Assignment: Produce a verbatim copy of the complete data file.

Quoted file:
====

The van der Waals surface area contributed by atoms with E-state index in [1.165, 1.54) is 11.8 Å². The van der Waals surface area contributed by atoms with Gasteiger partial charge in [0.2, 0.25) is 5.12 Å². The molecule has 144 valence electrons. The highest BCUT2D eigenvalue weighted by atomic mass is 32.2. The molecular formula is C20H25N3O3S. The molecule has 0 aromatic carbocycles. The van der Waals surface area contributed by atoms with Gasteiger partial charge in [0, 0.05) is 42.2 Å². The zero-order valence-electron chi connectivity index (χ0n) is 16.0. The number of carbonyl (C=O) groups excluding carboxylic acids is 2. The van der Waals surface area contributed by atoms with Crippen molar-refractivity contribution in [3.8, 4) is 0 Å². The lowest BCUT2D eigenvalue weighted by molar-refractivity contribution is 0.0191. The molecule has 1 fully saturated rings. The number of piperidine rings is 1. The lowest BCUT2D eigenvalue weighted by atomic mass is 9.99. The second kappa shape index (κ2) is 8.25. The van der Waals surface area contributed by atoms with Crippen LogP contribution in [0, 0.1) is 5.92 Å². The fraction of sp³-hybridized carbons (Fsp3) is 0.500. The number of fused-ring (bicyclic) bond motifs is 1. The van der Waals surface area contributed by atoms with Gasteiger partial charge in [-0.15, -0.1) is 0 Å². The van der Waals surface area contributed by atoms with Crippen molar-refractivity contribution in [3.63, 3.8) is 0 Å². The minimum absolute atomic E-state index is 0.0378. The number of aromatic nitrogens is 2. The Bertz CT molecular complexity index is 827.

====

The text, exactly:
The van der Waals surface area contributed by atoms with E-state index in [1.165, 1.54) is 11.8 Å². The van der Waals surface area contributed by atoms with Gasteiger partial charge in [0.2, 0.25) is 5.12 Å². The molecule has 144 valence electrons. The highest BCUT2D eigenvalue weighted by atomic mass is 32.2. The molecular formula is C20H25N3O3S. The molecule has 0 aromatic carbocycles. The van der Waals surface area contributed by atoms with Gasteiger partial charge in [0, 0.05) is 42.2 Å². The zero-order valence-electron chi connectivity index (χ0n) is 16.0. The number of carbonyl (C=O) groups excluding carboxylic acids is 2. The van der Waals surface area contributed by atoms with Crippen molar-refractivity contribution in [3.8, 4) is 0 Å². The lowest BCUT2D eigenvalue weighted by molar-refractivity contribution is 0.0191. The molecule has 1 fully saturated rings. The number of piperidine rings is 1. The lowest BCUT2D eigenvalue weighted by atomic mass is 9.99. The second kappa shape index (κ2) is 8.25. The van der Waals surface area contributed by atoms with Crippen LogP contribution in [0, 0.1) is 5.92 Å². The fraction of sp³-hybridized carbons (Fsp3) is 0.500. The number of fused-ring (bicyclic) bond motifs is 1. The van der Waals surface area contributed by atoms with Gasteiger partial charge in [-0.15, -0.1) is 0 Å². The van der Waals surface area contributed by atoms with Crippen molar-refractivity contribution in [3.63, 3.8) is 0 Å². The minimum absolute atomic E-state index is 0.0378. The number of aromatic nitrogens is 2. The Bertz CT molecular complexity index is 827.